by Karl Kurtz
The U.S. House of Representatives has operated a page program for 186 years--but no longer. From the Washington Post:
House Speaker John Boehner (R-Ohio) and Minority Leader Nancy Pelosi (D-Calif.) announced this month that they had agreed to end the program because it had outlived its usefulness and the cost could no longer be justified....
Pelosi and Boehner said in their announcement...that it was cost, not controversy, that impelled them to end the $5 million-a-year program.
The article has numerous interesting quotes from members of Congress like Roger Whicker (Miss.) and Jim Cooper (Tenn.) who got their start in politics as congressional pages. The ideal reason for having a page program was expressed by another former page:
Rep. John Dingell (D-Mich.), who worked as a page from 1936 to 1941 while his father served in the House, argued that there is “enormous value” in the opportunity for pages to learn firsthand how Congress works.”
“I saw the Congress doing all kinds of important business and it gave me the chance to understand what it meant, how our system of government works,” said Dingell, who is the longest-serving member of Congress. “Not just technical things like how you introduce a bill or what a committee meeting means and that sort of stuff, but you get an understanding of the underlying theory of what the founding fathers intended that this body should work like. You get an understanding of the interplay of the House and the Senate.”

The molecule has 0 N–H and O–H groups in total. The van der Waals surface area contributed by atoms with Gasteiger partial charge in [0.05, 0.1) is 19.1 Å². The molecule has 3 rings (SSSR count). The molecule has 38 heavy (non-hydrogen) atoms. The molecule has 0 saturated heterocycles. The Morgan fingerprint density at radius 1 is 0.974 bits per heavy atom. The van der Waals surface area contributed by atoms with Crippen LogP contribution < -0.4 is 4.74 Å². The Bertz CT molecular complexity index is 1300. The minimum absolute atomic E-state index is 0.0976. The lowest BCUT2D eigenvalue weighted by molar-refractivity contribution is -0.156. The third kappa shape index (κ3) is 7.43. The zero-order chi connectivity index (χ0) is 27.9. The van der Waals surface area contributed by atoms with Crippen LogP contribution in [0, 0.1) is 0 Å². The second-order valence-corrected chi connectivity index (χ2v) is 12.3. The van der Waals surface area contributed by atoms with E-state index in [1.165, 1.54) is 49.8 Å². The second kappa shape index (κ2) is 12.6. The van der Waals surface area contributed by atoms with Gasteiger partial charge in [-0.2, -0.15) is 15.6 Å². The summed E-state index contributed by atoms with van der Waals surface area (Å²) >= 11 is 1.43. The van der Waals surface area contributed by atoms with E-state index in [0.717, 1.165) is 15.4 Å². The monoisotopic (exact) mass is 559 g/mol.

NCSL doesn't track state legislative page programs closely. However, in 2004 we conducted a survey and received reports from 20 legislatures about their page programs. They range widely from one day programs for younger students to full-time jobs for an entire session for college students or recent graduates. Two of the more sophisticated ones are the session-long Virginia General Assembly Page Program and the week-long Washington Senate and House page programs.
We haven't heard of any recent cutbacks in state legislative page programs. Let us know if any of these programs have been eliminated in recent years.
Photo credit: Washington Senate